CETAB+ | Centre d'expertise et de transfert en agriculture biologique et de proximité


Le Centre d'expertise et de transfert en agriculture biologique et de proximité

Local farming

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Local farming and added value for the farm are represented by the “+ “ in the CETAB+ acronym.

Local farming means short distribution channels – channels involving no more than one intermediary between farm and consumer. Stands at the farm, community-supported agriculture, stands in a public market, virtual markets, specialized and/or neighbourhood groceries, and producer co-ops are examples of short channels. Local farming is aimed at, among other things, reducing the distances travelled by fruits and at reestablishing the relationship between consumer and farmer.

Added value for the farm means any process or activity enabling farmers to obtain a greater share of each dollar spent by the consumer on food. In this sense, short channels provide added value for the farm.

Added value for the farm, combined with local farming ( short channels), promotes:

  • Development and long-term survival of farming businesses
  • Revitalization of rural areas
  • Reduction of the agricultural and agri-food sector’s ecological footprint.

CETAB+ initiatives regarding local farming will be focused chiefly on innovative methods of organizing production, work, and marketing.

Examples of short channels in Québec

The best-known type of short channel is public markets. They provide an opportunity for producers to sell their produce directly to consumers. A list of public markets in Québec can be found on the website of l'Association des Marchés publics du Québec.

In recent years, other short channels have been developed in an attempt to provide other ways of meeting both the demands of consumers and the needs of farmers.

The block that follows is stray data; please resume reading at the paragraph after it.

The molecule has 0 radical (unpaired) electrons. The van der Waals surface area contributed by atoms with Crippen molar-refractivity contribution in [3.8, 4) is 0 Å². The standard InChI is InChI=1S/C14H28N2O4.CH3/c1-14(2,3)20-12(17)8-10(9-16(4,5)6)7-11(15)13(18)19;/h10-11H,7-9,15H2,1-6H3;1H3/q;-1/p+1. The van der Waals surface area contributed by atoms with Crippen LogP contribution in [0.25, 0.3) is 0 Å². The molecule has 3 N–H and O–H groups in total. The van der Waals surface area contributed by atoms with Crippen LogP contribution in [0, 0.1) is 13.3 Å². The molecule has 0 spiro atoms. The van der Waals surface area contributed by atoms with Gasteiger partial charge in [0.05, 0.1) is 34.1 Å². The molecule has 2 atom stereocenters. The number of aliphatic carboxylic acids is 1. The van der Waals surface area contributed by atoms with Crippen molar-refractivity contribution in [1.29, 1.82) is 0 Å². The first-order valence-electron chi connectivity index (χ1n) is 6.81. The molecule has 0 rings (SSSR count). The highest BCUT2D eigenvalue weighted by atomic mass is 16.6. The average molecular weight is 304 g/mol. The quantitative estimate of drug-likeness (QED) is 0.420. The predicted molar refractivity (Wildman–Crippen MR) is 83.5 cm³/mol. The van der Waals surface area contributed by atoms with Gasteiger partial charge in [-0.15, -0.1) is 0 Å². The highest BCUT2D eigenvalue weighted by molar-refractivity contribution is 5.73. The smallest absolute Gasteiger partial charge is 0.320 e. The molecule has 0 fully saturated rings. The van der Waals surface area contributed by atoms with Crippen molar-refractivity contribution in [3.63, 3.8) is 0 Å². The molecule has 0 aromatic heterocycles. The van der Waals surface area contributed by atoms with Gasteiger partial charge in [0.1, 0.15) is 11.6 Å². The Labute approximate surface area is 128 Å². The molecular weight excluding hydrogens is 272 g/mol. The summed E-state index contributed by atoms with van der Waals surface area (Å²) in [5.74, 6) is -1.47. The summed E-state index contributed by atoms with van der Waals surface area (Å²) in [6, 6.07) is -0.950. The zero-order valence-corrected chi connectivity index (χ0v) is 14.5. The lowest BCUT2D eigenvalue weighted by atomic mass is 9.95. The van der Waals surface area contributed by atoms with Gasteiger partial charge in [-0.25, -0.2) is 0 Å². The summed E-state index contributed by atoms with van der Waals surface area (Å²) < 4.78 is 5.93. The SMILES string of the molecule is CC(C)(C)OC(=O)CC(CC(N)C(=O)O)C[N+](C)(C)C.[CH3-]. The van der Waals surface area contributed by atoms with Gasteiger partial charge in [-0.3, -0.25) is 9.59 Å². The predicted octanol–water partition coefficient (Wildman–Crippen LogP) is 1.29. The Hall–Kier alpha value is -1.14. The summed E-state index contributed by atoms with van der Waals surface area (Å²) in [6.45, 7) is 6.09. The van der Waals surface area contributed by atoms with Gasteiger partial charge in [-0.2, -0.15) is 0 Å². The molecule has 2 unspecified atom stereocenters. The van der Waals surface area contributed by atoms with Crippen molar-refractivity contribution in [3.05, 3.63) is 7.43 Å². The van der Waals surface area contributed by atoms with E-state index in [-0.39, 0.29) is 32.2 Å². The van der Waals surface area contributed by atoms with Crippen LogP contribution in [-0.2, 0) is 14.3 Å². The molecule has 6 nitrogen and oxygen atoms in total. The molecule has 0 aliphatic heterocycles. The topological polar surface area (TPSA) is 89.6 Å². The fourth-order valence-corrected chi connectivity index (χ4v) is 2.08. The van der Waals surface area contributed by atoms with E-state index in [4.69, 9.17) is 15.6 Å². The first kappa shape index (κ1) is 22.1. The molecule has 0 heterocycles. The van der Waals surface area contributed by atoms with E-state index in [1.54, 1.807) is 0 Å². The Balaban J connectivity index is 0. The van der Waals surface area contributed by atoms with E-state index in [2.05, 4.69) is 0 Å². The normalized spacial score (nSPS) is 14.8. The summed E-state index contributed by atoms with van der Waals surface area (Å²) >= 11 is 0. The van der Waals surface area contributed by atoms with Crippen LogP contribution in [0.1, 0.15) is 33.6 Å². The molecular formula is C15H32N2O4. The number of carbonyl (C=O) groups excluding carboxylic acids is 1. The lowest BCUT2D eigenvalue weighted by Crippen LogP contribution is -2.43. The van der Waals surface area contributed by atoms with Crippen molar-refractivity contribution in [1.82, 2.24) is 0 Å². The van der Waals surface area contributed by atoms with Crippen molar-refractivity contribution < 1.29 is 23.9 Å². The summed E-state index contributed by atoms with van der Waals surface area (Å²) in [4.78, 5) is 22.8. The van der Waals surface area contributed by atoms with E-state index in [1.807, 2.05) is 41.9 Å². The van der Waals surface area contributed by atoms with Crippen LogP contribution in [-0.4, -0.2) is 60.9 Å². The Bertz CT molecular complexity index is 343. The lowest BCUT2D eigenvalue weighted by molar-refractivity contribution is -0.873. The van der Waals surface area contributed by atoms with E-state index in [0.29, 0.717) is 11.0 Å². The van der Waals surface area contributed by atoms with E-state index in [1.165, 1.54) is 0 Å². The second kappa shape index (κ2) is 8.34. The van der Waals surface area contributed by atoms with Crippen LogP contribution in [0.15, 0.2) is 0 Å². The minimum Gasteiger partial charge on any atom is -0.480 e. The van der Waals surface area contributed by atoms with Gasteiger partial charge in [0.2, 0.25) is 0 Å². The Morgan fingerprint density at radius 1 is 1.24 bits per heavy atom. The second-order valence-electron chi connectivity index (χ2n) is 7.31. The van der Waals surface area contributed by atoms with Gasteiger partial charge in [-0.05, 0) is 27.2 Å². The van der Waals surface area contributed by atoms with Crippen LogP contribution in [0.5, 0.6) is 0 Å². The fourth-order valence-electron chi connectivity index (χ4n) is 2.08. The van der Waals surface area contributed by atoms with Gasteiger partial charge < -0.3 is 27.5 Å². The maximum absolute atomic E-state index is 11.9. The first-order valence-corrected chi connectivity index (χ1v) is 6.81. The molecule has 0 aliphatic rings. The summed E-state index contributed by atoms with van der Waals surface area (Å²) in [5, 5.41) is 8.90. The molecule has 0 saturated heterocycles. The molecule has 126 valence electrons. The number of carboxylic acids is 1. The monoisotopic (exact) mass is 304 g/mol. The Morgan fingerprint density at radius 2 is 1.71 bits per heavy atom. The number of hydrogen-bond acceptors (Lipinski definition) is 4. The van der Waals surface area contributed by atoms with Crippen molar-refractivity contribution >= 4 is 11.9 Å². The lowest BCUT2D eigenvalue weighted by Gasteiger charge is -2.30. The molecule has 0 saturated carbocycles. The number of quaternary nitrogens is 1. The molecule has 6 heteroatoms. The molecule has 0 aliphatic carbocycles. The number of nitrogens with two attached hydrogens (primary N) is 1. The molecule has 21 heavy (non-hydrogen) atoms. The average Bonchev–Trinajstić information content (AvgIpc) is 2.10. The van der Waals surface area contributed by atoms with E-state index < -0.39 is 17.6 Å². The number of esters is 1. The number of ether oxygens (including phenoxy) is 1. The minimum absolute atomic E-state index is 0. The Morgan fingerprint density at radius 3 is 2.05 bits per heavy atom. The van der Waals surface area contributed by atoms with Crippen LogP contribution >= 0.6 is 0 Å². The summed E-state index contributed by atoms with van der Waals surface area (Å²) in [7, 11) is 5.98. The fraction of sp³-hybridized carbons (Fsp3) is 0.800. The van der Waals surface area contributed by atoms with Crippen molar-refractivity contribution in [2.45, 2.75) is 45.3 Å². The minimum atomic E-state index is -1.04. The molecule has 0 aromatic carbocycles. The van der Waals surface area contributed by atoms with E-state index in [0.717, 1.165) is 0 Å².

Community-supported agriculture (CSA) is a well-established system launched in Québec in the 1990s by Équiterre. This system matches consumers directly with producers. Consumers pay in advance for a share of the harvest of their family farmer, who delivers a weekly basket of organic produce to them. This provides a stable income for farmers, since consumers share the risks inherent in agriculture.

Another system, this one developed by Friends of the Earth Québec, brings producers and consumers together in Marchés de Solidarité Régionale, “regional solidarity markets” where customers can order produce from a regularly updated online catalogue. Orders are delivered once per week to the market. Unlike in CSA, there is no advance payment and consumers choose what they wish to buy. For producers, there is no guaranteed sale of the harvest, but nor is there an obligation to provide a varied range of products every week. About a dozen towns and cities in Québec have a regional solidarity market: visit this Friends of the Earth page for links.

Ecomarkets are groups of producers operating along similar lines to those of the regional solidarity markets. They can be found in a number of towns and cities in Québec (L'Avenir, Chateauguay, Trois-Rivières and others).

Équiterre has put together a directory listing numerous short-channel initiatives in Québec: public markets, online markets for doing grocery shopping on the Internet, private “à la carte” baskets delivered by producers, and grocers and institutions who do business directly with farms.

Lastly, we must not forget fruit and vegetable stands on farms and pick-your-own operations, which are the most direct forms of short channels. Fraîches du Québec lists many growers of organic strawberries and raspberries where consumers can pick their own fruit.

All these systems are examples of local farming.